Hughes revealed that the UKHA is working with the British Institute of Cleaning Science (the professional body for the cleaning industry) and the Hospitality Skills Academy to create official standards for housekeepers.
"What we have suggested is creating hotel certification so companies can publically state that a percentage of their cleaning staff have been trained to an industry standard," he says. "We hope it will one day be up there with AA certification."
Many of the larger operators outsource their cleaning services to third party suppliers, but while this is often cost effective, there can be negative repercussions. It emerged last summer that a number of cleaners in luxury London hotels were earning less than the minimum wage, as the agencies were paying them by the room rather than the hour.
"Outsourcing is a growing area as it is easy to budget if you know the cost per room, but, while there are many very good outsourcing companies, there are a lot out there who are not very good," Hughes says.
"Realistically, hotels should always employ their own housekeeper to work alongside the outsourcer's staff and oversee it all."
It is not only exposés over pay that can lead to bad publicity for the hospitality sector. Online review website TripAdvisor's list of the "dirtiest hotels in the UK" caused controversy recently, with hoteliers on the list insisting it was not a fair reflection on their business and industry leaders calling for stricter authentication standards to guard against malicious reviews.
But can lists of this nature - and television programmes such as the BBC's Rogue Restaurants, which exposed poor hygiene standards - act as a wake-up call for the industry?
Hughes insists that they should do, despite the issues with TripAdvisor. "It is an open book where people can put in comments even if they haven't stayed at the hotel, but it shows that your reputation can be a couple of clicks away from ruination," he says.
Dyson says websites such as TripAdvisor do have an impact, but stresses they should not be seen as a benchmark, while Firrell admits they do "the industry no favours", adding that examples of a dirty hotel can always be found. "We all have our own horror story," he says.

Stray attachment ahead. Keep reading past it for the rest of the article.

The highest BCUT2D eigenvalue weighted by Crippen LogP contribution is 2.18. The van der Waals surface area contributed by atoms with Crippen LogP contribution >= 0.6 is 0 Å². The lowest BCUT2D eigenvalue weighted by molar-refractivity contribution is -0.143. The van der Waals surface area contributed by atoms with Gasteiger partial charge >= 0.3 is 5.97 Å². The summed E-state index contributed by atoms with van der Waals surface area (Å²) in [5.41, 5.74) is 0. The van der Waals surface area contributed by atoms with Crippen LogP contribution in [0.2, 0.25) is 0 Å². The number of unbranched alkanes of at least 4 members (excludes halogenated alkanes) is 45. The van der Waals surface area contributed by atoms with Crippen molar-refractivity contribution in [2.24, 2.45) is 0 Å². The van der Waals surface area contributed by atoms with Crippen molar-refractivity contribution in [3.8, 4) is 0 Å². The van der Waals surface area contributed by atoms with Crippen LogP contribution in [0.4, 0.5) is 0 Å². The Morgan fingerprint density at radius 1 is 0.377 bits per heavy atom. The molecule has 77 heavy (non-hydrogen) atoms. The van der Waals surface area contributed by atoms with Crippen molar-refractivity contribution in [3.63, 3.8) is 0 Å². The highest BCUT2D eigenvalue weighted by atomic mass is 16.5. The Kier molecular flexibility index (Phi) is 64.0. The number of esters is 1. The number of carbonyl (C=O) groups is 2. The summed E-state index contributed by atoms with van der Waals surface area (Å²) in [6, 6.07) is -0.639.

"We should look beyond a reliance on hoteliers to get it right and ensure that quality assurance schemes and the like are robust and brave enough to fail those establishments that are not up to the very best standard of cleanliness and hygiene, which is the essence of a good hotelkeeper."
COMPLYING WITH FOOD SAFETY REGULATIONS
The examples of poor hygiene cited in the Caterer/P&G Professional research would see the operators in question falling foul of a number of regulations, but the rules can confuse even the most diligent businesses.
Hazard Analysis and Critical Control Point (HACCP) - the international standard for handling food - has been particularly difficult to establish in catering businesses because of the sheer number and variety of processes involved in preparing and serving food.
The guide is available to BHA members at a reduced rate, and can be downloaded from www.bha-compliance.org.uk. Non-members can obtain a copy of the guide by eâ'mailing firstname.lastname@example.org.
In addition, the Chartered Institute for Environmental Health has produced Food Safety Management: A Guide For Caterers, which provides information about the HACCP process and the Food Standards Agency's Safer Food Better Business scheme to help operators: make informed decisions when implementing a food safety management system and procedures; identify and control hazards; and maintain high standards of food safety.